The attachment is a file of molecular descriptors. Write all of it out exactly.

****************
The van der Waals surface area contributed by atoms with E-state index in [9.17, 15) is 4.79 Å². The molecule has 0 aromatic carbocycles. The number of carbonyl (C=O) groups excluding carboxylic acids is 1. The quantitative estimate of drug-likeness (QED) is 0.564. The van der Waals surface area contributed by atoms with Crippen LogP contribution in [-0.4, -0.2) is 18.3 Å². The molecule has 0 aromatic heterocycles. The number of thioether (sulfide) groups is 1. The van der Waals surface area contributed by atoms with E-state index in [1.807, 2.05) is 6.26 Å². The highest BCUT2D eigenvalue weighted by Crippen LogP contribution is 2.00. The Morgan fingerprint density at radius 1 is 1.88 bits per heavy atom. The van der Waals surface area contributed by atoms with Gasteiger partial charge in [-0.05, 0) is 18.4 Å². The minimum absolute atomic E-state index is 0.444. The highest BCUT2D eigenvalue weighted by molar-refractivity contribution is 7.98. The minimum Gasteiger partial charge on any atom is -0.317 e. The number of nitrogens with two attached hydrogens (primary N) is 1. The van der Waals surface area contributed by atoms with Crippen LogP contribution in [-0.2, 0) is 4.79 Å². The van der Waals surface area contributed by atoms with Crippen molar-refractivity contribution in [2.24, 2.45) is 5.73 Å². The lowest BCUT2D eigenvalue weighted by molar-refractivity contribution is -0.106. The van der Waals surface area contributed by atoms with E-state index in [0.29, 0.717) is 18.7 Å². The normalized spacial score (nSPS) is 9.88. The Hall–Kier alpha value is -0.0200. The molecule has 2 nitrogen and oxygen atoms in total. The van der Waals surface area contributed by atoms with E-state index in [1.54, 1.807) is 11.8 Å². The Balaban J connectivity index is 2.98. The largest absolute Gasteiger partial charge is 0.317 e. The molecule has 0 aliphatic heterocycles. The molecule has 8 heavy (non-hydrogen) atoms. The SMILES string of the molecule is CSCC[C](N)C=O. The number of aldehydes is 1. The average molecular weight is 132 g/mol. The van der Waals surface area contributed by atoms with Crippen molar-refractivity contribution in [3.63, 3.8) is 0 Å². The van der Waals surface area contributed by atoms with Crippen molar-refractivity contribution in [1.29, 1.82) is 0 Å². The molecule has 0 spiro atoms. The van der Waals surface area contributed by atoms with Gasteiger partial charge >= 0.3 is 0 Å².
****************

The van der Waals surface area contributed by atoms with E-state index in [9.17, 15) is 4.79 Å². The molecule has 0 aromatic carbocycles. The number of carbonyl (C=O) groups excluding carboxylic acids is 1. The quantitative estimate of drug-likeness (QED) is 0.564. The van der Waals surface area contributed by atoms with Crippen LogP contribution in [-0.4, -0.2) is 18.3 Å². The molecule has 0 aromatic heterocycles. The number of thioether (sulfide) groups is 1. The van der Waals surface area contributed by atoms with E-state index in [1.807, 2.05) is 6.26 Å². The highest BCUT2D eigenvalue weighted by Crippen LogP contribution is 2.00. The Morgan fingerprint density at radius 1 is 1.88 bits per heavy atom. The van der Waals surface area contributed by atoms with Gasteiger partial charge in [-0.05, 0) is 18.4 Å². The minimum absolute atomic E-state index is 0.444. The highest BCUT2D eigenvalue weighted by molar-refractivity contribution is 7.98. The minimum Gasteiger partial charge on any atom is -0.317 e. The number of nitrogens with two attached hydrogens (primary N) is 1. The van der Waals surface area contributed by atoms with Crippen LogP contribution in [-0.2, 0) is 4.79 Å². The van der Waals surface area contributed by atoms with Crippen molar-refractivity contribution in [2.24, 2.45) is 5.73 Å². The lowest BCUT2D eigenvalue weighted by molar-refractivity contribution is -0.106. The van der Waals surface area contributed by atoms with E-state index in [0.29, 0.717) is 18.7 Å². The normalized spacial score (nSPS) is 9.88. The Hall–Kier alpha value is -0.0200. The molecule has 2 nitrogen and oxygen atoms in total. The van der Waals surface area contributed by atoms with E-state index in [1.54, 1.807) is 11.8 Å². The Balaban J connectivity index is 2.98. The largest absolute Gasteiger partial charge is 0.317 e. The molecule has 0 aliphatic heterocycles. The molecule has 8 heavy (non-hydrogen) atoms. The SMILES string of the molecule is CSCC[C](N)C=O. The number of aldehydes is 1. The average molecular weight is 132 g/mol. The van der Waals surface area contributed by atoms with Crippen molar-refractivity contribution in [3.63, 3.8) is 0 Å². The van der Waals surface area contributed by atoms with Crippen molar-refractivity contribution in [1.29, 1.82) is 0 Å². The molecule has 0 spiro atoms. The van der Waals surface area contributed by atoms with Gasteiger partial charge >= 0.3 is 0 Å².